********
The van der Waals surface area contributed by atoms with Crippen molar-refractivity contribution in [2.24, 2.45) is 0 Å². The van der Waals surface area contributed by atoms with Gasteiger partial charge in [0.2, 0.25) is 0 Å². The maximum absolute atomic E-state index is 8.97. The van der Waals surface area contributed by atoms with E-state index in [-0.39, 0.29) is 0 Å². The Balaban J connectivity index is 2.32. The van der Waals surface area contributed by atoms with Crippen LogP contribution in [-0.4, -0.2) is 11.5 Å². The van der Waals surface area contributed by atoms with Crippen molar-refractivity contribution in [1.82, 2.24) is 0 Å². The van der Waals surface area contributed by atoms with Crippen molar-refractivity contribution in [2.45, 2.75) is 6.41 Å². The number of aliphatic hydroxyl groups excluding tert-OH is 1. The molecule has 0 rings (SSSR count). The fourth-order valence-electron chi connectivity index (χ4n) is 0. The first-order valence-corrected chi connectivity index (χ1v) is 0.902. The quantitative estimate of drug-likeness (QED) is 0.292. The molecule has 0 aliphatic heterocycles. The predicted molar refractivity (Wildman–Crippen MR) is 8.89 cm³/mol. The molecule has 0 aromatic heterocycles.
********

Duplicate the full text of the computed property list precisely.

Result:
The van der Waals surface area contributed by atoms with Crippen molar-refractivity contribution in [2.24, 2.45) is 0 Å². The van der Waals surface area contributed by atoms with Gasteiger partial charge in [0.2, 0.25) is 0 Å². The maximum absolute atomic E-state index is 8.97. The van der Waals surface area contributed by atoms with E-state index in [-0.39, 0.29) is 0 Å². The Balaban J connectivity index is 2.32. The van der Waals surface area contributed by atoms with Crippen LogP contribution in [-0.4, -0.2) is 11.5 Å². The van der Waals surface area contributed by atoms with Crippen molar-refractivity contribution in [1.82, 2.24) is 0 Å². The van der Waals surface area contributed by atoms with Crippen molar-refractivity contribution in [2.45, 2.75) is 6.41 Å². The number of aliphatic hydroxyl groups excluding tert-OH is 1. The molecule has 0 rings (SSSR count). The fourth-order valence-electron chi connectivity index (χ4n) is 0. The first-order valence-corrected chi connectivity index (χ1v) is 0.902. The quantitative estimate of drug-likeness (QED) is 0.292. The molecule has 0 aliphatic heterocycles. The predicted molar refractivity (Wildman–Crippen MR) is 8.89 cm³/mol. The molecule has 0 aromatic heterocycles.